Ghost hunter investigates campus haunts

By Wilson Criscione, News Writer


Photo by Sam Sargeant Ghost Hunter Ross Allison gave a presentation about the paranormal in the PUB MPR on Nov.1.
Photo by Sam Sargeant
Ghost Hunter Ross Allison gave a presentation about the paranormal in the PUB MPR on Nov.1.


On the night of Nov. 1, a crowd of students led by Ross Allison, a paranormal investigator, gathered in the dark of Showalter auditorium, searching for ghosts.

Equipped with a thermal detector, recording devices, electromagnetic field detectors, dowsing rods (metal rods used to sense a hidden presence) and even a compass, Allison and his team of EWU students scanned the auditorium for any sign of paranormal activity.

Students without instruments asked the room questions in hopes of eliciting a paranormal response.

The ghost hunt took place after a lecture from Allison. This was Allison’s second trip to EWU. In 2011, he led a similar ghost hunt through Streeter, Dryden and Showalter halls.

“He was the one who found concrete evidence about the hauntings on campus,” said Anna Ratcliff, a sophomore at EWU.

The previous ghost hunt conjured up paranormal activity in Streeter, according to Katie Rousso, chairperson for Eagle Entertainment. Students at the event hoped to find more evidence of the paranormal on campus.

In Showalter, Allison found unexplained cold spots with his thermal detector in the auditorium. The dowsing rods frequently crossed when students asked a question.

An electromagnetic field detector spiked to red after a student asked, “Do you want us to leave?”

Rumors of hauntings in Showalter have made their way around the student-body over the years.

In 1891, The Benjamin P. Cheney academic building burned down from unknown causes, and the administration building that was rebuilt burned down again in 1912, according to

Showalter Hall was erected at the site in 1915. The legend is that a little girl who was trapped in one of the fires now haunts the auditorium.

Allison has been researching the paranormal for over 25 years, and says he has been on over 500 paranormal expeditions. He travels to college campuses, like EWU, across the nation for ghost hunts and to lecture on “Ghostology 101.”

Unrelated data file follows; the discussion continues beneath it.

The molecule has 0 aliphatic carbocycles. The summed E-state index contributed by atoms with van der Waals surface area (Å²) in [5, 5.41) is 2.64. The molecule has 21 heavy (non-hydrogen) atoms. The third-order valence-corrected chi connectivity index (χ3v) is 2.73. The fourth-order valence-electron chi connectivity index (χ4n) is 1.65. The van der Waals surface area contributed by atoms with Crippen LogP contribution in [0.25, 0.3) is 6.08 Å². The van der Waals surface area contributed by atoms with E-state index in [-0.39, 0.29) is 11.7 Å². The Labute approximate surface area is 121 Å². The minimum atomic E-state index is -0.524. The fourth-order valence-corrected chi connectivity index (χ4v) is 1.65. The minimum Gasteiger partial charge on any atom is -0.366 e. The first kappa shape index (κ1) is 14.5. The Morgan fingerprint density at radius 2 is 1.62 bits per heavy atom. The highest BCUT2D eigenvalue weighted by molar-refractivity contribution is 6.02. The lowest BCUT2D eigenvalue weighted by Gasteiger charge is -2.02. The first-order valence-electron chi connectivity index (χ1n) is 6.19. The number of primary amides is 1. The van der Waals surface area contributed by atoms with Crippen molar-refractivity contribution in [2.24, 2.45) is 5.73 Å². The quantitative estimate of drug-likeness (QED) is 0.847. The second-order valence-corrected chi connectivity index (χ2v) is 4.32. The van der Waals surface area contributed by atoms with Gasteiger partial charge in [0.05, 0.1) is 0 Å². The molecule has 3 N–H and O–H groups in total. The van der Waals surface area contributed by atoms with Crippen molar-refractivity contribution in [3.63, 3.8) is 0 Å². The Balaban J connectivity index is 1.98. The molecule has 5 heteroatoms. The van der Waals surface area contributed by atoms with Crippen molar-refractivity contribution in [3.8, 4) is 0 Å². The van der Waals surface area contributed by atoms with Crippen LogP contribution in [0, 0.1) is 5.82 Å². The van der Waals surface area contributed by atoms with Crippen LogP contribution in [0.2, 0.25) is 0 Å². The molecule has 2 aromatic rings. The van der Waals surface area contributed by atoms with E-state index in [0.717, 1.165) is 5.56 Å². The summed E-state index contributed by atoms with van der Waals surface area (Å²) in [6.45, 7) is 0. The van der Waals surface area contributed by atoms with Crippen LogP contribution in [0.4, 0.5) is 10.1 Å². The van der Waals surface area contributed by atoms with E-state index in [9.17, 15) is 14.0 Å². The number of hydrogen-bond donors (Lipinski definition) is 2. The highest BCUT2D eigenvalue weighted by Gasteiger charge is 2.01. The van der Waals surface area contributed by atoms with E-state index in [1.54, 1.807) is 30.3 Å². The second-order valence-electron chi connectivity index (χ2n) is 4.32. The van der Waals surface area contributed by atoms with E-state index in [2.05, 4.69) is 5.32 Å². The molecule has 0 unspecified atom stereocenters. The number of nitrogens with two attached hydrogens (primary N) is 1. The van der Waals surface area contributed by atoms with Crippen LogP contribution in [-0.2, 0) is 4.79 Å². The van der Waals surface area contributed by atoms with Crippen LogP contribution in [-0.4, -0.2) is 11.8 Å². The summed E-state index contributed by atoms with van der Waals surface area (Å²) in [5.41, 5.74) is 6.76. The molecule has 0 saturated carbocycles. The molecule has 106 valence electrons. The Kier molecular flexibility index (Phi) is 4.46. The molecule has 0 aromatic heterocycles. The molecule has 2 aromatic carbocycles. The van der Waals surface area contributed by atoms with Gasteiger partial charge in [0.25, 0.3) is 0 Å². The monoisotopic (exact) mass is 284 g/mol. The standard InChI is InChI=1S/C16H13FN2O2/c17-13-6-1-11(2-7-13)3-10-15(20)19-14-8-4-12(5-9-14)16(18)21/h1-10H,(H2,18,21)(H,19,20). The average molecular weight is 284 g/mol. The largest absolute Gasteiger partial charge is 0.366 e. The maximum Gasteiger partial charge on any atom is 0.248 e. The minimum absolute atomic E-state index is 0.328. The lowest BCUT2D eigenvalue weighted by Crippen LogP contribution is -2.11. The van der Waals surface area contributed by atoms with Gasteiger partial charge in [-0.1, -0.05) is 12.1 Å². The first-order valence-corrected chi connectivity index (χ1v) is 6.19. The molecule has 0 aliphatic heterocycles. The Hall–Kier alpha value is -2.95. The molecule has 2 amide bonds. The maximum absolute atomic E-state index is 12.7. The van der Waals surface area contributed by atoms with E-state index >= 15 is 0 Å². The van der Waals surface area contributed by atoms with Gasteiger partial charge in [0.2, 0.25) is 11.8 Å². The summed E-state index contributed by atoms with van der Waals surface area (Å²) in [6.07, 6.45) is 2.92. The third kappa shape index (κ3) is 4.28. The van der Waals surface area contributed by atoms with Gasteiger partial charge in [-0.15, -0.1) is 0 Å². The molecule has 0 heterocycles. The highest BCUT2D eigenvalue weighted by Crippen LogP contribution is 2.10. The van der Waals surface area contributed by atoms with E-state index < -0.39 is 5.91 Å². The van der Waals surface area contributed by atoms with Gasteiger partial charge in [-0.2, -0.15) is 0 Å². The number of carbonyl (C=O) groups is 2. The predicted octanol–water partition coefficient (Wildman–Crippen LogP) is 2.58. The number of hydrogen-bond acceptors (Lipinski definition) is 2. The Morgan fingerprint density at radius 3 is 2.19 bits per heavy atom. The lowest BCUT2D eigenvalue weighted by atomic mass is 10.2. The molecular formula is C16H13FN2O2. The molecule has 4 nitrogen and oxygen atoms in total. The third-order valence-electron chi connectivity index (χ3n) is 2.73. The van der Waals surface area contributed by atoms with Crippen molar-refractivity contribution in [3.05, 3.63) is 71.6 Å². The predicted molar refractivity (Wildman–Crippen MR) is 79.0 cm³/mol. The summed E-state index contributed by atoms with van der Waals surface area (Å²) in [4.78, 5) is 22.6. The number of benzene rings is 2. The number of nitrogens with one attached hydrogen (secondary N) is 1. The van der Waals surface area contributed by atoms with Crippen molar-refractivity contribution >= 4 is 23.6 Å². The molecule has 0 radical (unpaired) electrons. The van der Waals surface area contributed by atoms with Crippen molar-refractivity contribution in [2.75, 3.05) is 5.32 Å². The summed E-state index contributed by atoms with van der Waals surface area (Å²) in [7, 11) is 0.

“My goal, with anything, is to at least open minds to the idea that ghosts could exist,” Allison said.

He says it is important to investigate the paranormal with an open mind, but also with a fair share of skepticism.

“Right now, because of the popularity of ghost hunting, people are just popping up left and right claiming to be ghost hunters and they’re just imitating what they see on TV,” Allison said. “I want to focus on more of a scientific basis of an investigation.”

Devon Young, marketing coordinator for Eagle Entertainment who attended the ghost hunt, is still unsure if he believes in ghosts.

“I have not been compelled by evidence on either side,” Young said.

According to a recent non-scientific poll done by the Huffington Post, 45 percent of Americans believe in ghosts.

“The interest in ghosts is continuing to grow,” Allison said.

Dr. William Williams, a psychology professor at EWU, suggests that a belief in ghosts may have begun as a human survival tool.

“Being afraid of what you can’t see in the dark—you know, something invisible, is an adaptation that enhances survival,” Williams said. “That is true even if there are no ghosts to be afraid of.”

Allison would encourage the non-believers to go on an investigation themselves.

“Everyone has their own opinion,” he said. “You have to experience it for yourself.”

He urged students to listen to their audio recordings of the ghost hunt for any signs of electronic voice phenomena activity, and to continue to investigate on their own. But he says it is important to educate yourself first, in order to better determine what is real and what is fake.

“The investigation is not over,” Allison said.